China's top gaming stocks recently tumbled after Chinese government regulators tightened video game playtime restrictions for minors again. Under the new rules, children under the age of 18 will only be allowed to play online games between 8 p.m. and 9 p.m. on weekends and national holidays, with a maximum playtime of three hours each week.
Under the previous rules, which went into effect in 2019, minors could play online games for up to 90 minutes daily throughout most of the day. Those restrictions were implemented following a nine-month freeze on new gaming approvals and a reevaluation of the entire sector in 2018.
Minors only account for a small percentage of China's gamers
There are roughly 665 million video game players in China. While a recent Statista report suggests about 23% of them are under age 18, that age segment only generates about 5% of the country's total gaming revenue, according to Jefferies.
Players under the age of 16 only accounted for 2.6% of Tencent's gaming gross receipts in China last quarter, according to Tencent management. NetEase management said the company generated "less than 1%" of its gaming revenue from minors (under the age of 18)last quarter.
Bilibili, which provides ACG (anime, comics, and gaming) content to China's Gen Z users, management also claimed that gamers under the age of 18 only generated "around 1%" of its total gaming revenue last quarter.
Was the sell-off justified?
Those percentages are tiny, but the prices of all three stocks still tumbled over the past three months.
That was because all Chinese tech stocks were hammered by the government's unpredictable crackdown on the country's top tech companies. So far, that crackdown has included a record antitrust fine against Alibaba (BABA 5.25%), smaller fines against numerous companies for unapproved deals, blocked mergers, tighter restrictions for online education companies, new data protection laws, and potential restrictions on overseas IPOs through VIE (variable interest entity) shell companies.
Additional challenges in the U.S. exacerbated that pressure. A new U.S. law could delist shares of Chinese companies that don't comply with new auditing rules within the next three years, while CFIUS (the Committee on Foreign Investment in the United States) has reportedly been probing Tencent's investments in U.S. gaming companies.
In early August, China's state media outlet Xinhua ran an article that likened video games to opium. Xinhua subsequently revised the article with softer language, but Chinese gaming stocks still tumbled amid fears that a major crackdown was looming.
Shortly afterward, Tencent proactively reduced the daily playtime limit for minors on Honor of Kings, its flagship mobile game, to one hour on weekdays and two hours on weekends. However, those self-imposed restrictions didn't seem to satisfy China's National Press and Publication Administration, which oversees the country's gaming industry and other media businesses.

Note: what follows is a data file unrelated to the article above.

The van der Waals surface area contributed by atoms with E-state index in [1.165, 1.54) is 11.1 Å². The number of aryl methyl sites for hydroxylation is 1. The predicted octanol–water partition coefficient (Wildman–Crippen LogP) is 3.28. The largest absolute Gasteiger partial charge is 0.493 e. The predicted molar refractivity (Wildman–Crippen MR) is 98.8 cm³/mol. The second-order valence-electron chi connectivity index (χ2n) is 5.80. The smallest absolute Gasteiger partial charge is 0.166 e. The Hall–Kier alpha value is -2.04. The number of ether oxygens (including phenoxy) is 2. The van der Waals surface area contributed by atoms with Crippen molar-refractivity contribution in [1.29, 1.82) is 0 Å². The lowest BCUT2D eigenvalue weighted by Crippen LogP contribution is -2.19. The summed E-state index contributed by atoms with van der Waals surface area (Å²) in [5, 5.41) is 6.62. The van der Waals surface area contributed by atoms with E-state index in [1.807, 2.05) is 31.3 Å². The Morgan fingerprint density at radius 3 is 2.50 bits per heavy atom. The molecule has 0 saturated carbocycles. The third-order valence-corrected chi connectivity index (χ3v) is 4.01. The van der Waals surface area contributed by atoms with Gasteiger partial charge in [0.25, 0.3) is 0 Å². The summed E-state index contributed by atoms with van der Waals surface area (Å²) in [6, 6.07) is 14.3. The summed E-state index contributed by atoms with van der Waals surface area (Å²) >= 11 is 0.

China's gaming stocks will remain in the penalty box
Tencent, NetEase, and Bilibili all look historically cheap and undervalued relative to their growth potential, but investors could continue to shun all three stocks if the regulatory challenges persist.
Tencent only generated 31% of its revenue from online games last quarter, but its advertising, social networking, fintech, and cloud businesses all remain vulnerable to censorship and new data protection regulations. NetEase generated 71% of its revenue from games last quarter, while its online education subsidiary Youdao (DAO 2.51%) -- which is exposed to the crackdown on education platforms -- generated 7% of its revenue.
Bilibili generated 27% of its revenue from mobile games last quarter, but its streaming video business is exposed to unpredictable censorship standards for live streaming platforms. Its advertising and e-commerce business (which is partnered with Alibaba's Taobao) could also face data-related restrictions.
The bottom line
On their own, the new playtime restrictions for minors won't significantly reduce Tencent, NetEase, and Bilibili's revenues. However, the restrictions could further erode investors' confidence in Chinese tech stocks.
As a result, all three stocks will remain under pressure -- and look irrationally cheap -- until the regulatory headwinds wane. It could take years for that to happen, so investors would be well advised to avoid these stocks for now.